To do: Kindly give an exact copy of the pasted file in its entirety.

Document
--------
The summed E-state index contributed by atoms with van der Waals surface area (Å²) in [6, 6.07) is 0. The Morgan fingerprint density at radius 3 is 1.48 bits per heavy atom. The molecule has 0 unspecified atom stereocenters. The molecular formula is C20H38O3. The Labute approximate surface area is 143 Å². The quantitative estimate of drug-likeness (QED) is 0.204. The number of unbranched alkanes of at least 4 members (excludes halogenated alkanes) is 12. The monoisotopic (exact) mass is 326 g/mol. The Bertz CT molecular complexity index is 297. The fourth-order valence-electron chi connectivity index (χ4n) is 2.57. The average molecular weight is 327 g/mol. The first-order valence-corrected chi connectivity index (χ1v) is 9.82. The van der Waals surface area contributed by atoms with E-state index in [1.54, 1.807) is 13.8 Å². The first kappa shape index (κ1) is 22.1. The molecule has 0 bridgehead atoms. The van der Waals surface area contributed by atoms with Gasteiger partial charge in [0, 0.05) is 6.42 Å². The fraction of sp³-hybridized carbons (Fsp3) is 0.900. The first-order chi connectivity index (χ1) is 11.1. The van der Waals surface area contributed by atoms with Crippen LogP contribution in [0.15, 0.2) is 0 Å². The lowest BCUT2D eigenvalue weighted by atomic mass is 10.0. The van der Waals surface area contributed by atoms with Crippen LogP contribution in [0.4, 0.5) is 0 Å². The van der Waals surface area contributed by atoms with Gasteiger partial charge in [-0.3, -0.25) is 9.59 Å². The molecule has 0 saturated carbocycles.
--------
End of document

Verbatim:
The summed E-state index contributed by atoms with van der Waals surface area (Å²) in [6, 6.07) is 0. The Morgan fingerprint density at radius 3 is 1.48 bits per heavy atom. The molecule has 0 unspecified atom stereocenters. The molecular formula is C20H38O3. The Labute approximate surface area is 143 Å². The quantitative estimate of drug-likeness (QED) is 0.204. The number of unbranched alkanes of at least 4 members (excludes halogenated alkanes) is 12. The monoisotopic (exact) mass is 326 g/mol. The Bertz CT molecular complexity index is 297. The fourth-order valence-electron chi connectivity index (χ4n) is 2.57. The average molecular weight is 327 g/mol. The first-order valence-corrected chi connectivity index (χ1v) is 9.82. The van der Waals surface area contributed by atoms with E-state index in [1.54, 1.807) is 13.8 Å². The first kappa shape index (κ1) is 22.1. The molecule has 0 bridgehead atoms. The van der Waals surface area contributed by atoms with Gasteiger partial charge in [0, 0.05) is 6.42 Å². The fraction of sp³-hybridized carbons (Fsp3) is 0.900. The first-order chi connectivity index (χ1) is 11.1. The van der Waals surface area contributed by atoms with Crippen LogP contribution in [0.15, 0.2) is 0 Å². The lowest BCUT2D eigenvalue weighted by atomic mass is 10.0. The van der Waals surface area contributed by atoms with Crippen LogP contribution in [0.4, 0.5) is 0 Å². The van der Waals surface area contributed by atoms with Gasteiger partial charge in [-0.3, -0.25) is 9.59 Å². The molecule has 0 saturated carbocycles.